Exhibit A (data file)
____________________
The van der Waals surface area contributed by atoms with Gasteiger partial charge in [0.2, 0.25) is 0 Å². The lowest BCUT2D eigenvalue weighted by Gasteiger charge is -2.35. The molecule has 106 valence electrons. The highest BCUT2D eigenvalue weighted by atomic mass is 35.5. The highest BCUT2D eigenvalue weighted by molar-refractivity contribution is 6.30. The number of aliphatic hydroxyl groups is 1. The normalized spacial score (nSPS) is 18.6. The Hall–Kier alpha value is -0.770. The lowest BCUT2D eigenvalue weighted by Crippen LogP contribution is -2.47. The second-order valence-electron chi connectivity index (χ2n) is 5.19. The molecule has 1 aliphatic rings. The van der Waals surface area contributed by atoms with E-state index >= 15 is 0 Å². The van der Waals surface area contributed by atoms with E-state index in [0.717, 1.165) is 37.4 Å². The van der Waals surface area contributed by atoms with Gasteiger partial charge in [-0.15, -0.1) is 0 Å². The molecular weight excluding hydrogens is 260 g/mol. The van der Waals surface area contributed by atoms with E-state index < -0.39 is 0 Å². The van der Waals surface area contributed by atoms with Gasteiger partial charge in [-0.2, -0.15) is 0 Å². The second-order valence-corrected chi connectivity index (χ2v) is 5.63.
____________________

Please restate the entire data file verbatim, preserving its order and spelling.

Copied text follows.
The van der Waals surface area contributed by atoms with Gasteiger partial charge in [0.2, 0.25) is 0 Å². The lowest BCUT2D eigenvalue weighted by Gasteiger charge is -2.35. The molecule has 106 valence electrons. The highest BCUT2D eigenvalue weighted by atomic mass is 35.5. The highest BCUT2D eigenvalue weighted by molar-refractivity contribution is 6.30. The number of aliphatic hydroxyl groups is 1. The normalized spacial score (nSPS) is 18.6. The Hall–Kier alpha value is -0.770. The lowest BCUT2D eigenvalue weighted by Crippen LogP contribution is -2.47. The second-order valence-electron chi connectivity index (χ2n) is 5.19. The molecule has 1 aliphatic rings. The van der Waals surface area contributed by atoms with E-state index >= 15 is 0 Å². The van der Waals surface area contributed by atoms with E-state index in [0.717, 1.165) is 37.4 Å². The van der Waals surface area contributed by atoms with Gasteiger partial charge in [-0.15, -0.1) is 0 Å². The molecular weight excluding hydrogens is 260 g/mol. The van der Waals surface area contributed by atoms with E-state index < -0.39 is 0 Å². The van der Waals surface area contributed by atoms with Gasteiger partial charge in [-0.2, -0.15) is 0 Å². The second-order valence-corrected chi connectivity index (χ2v) is 5.63.